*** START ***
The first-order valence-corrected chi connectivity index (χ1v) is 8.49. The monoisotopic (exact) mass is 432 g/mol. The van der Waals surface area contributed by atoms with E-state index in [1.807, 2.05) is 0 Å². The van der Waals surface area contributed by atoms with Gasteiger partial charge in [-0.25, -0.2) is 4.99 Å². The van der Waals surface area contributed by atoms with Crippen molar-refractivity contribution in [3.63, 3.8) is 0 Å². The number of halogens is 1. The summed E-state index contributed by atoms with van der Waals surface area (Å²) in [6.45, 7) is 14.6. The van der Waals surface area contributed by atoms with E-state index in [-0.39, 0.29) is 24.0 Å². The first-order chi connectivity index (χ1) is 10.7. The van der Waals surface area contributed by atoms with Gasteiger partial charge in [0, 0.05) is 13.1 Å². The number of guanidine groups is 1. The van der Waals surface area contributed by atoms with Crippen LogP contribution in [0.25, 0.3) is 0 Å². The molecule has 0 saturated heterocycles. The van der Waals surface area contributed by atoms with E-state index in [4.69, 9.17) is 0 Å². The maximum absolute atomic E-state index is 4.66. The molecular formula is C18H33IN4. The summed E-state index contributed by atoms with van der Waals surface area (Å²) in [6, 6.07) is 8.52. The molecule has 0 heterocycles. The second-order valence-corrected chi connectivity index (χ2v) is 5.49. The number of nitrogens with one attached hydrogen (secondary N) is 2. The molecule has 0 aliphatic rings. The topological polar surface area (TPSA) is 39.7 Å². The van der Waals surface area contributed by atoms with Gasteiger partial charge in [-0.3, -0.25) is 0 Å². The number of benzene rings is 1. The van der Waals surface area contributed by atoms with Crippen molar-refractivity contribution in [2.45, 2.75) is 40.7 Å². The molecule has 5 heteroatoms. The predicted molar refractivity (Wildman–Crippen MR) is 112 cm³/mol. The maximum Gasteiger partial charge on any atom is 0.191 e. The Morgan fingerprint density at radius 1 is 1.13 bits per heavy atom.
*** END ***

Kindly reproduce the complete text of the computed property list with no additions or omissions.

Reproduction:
The first-order valence-corrected chi connectivity index (χ1v) is 8.49. The monoisotopic (exact) mass is 432 g/mol. The van der Waals surface area contributed by atoms with E-state index in [1.807, 2.05) is 0 Å². The van der Waals surface area contributed by atoms with Gasteiger partial charge in [-0.25, -0.2) is 4.99 Å². The van der Waals surface area contributed by atoms with Crippen molar-refractivity contribution in [3.63, 3.8) is 0 Å². The number of halogens is 1. The summed E-state index contributed by atoms with van der Waals surface area (Å²) in [6.45, 7) is 14.6. The van der Waals surface area contributed by atoms with E-state index in [-0.39, 0.29) is 24.0 Å². The first-order chi connectivity index (χ1) is 10.7. The van der Waals surface area contributed by atoms with Gasteiger partial charge in [0, 0.05) is 13.1 Å². The number of guanidine groups is 1. The van der Waals surface area contributed by atoms with Crippen LogP contribution in [0.25, 0.3) is 0 Å². The molecule has 0 saturated heterocycles. The van der Waals surface area contributed by atoms with E-state index in [4.69, 9.17) is 0 Å². The maximum absolute atomic E-state index is 4.66. The molecular formula is C18H33IN4. The summed E-state index contributed by atoms with van der Waals surface area (Å²) in [6, 6.07) is 8.52. The molecule has 0 heterocycles. The second-order valence-corrected chi connectivity index (χ2v) is 5.49. The number of nitrogens with one attached hydrogen (secondary N) is 2. The molecule has 0 aliphatic rings. The topological polar surface area (TPSA) is 39.7 Å². The van der Waals surface area contributed by atoms with Gasteiger partial charge in [-0.3, -0.25) is 0 Å². The number of benzene rings is 1. The van der Waals surface area contributed by atoms with Crippen molar-refractivity contribution in [2.45, 2.75) is 40.7 Å². The molecule has 5 heteroatoms. The predicted molar refractivity (Wildman–Crippen MR) is 112 cm³/mol. The maximum Gasteiger partial charge on any atom is 0.191 e. The Morgan fingerprint density at radius 1 is 1.13 bits per heavy atom.